Naturally none of us ever got selected for a show or won anything. A friend and colleague who graduated a year later was in a more fine-art centred group on the same course, and many of them had quite impressive London shows afterwards. The year after my MA was mostly spent doing more training, gazing after tumbleweed and watching my bank balance plummet, so I wondered how they had so much success. (Aside from the obvious conclusion that their work was much better than mine). It took another year or so, and digging around by said friend, to discover that the shows were all self-funded and quite expensive. It hadn’t happened as a result of being ‘discovered’ after the degree show.
So there everyone was still left with art competitions, and that’s about all any of our tutors ever had to say about how you gain a semi-affordable exhibiting opportunity and get to claw back some cash at the same time. What you do as a job after training in art was always left as a rhetorical question, and not that many people ever seemed to be keen to discuss their own career paths. I always wondered if they didn’t want to give away secrets, or if they were hiding the fact that much of their income still came from desperately selling crap on ebay. Those who did, openly spoke about how they could start teaching immediately after their degree to support themselves (no QTS and PhD needed for entry level university teaching then), or how they were able to work part time in average jobs and still afford to pay rent, bring up a family etc. These were obviously people who got established before the mid 1990s.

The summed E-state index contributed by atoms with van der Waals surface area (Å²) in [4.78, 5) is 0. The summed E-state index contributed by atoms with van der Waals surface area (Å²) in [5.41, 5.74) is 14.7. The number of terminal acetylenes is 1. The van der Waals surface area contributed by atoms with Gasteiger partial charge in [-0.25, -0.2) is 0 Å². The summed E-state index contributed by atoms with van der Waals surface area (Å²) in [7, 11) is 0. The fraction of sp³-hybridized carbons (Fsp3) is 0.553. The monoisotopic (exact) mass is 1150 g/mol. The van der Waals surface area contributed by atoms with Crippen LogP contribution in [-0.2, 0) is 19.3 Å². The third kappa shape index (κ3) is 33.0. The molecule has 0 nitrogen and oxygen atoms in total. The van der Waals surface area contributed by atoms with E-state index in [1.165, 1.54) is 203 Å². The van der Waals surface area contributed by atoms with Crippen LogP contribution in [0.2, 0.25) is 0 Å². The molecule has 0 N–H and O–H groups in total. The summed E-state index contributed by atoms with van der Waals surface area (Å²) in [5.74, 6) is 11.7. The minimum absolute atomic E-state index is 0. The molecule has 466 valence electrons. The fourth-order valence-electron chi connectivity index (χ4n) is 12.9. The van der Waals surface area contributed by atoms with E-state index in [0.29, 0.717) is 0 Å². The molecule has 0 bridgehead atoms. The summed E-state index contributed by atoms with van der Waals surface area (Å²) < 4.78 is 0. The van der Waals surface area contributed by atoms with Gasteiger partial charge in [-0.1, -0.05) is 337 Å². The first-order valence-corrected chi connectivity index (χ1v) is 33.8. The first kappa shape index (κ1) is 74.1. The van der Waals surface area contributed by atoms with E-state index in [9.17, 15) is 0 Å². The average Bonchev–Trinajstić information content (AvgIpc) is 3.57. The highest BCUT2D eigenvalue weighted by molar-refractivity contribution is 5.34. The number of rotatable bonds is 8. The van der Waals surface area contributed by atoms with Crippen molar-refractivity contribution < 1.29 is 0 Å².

I don’t actually think that’s satisfactory advice for people doing degrees in the 21stCentury. Even though a BA is not a vocational qualification like the NCFE nail technician’s diploma I collected, surely some career advice wouldn’t go amiss. I don’t teach university students, and I don’t actually teach pure and high fine arts either but when called upon to give advice to my students I try to make it more practical because I think they deserve it. They’ve spent time and money for me to teach them how to print or draw and the least I can do is give them some practical advice on their next steps. Where I don’t know what the hell they should be doing to recoup the costs of their tuition fees in our tanking economy, it has to be acceptable to say that.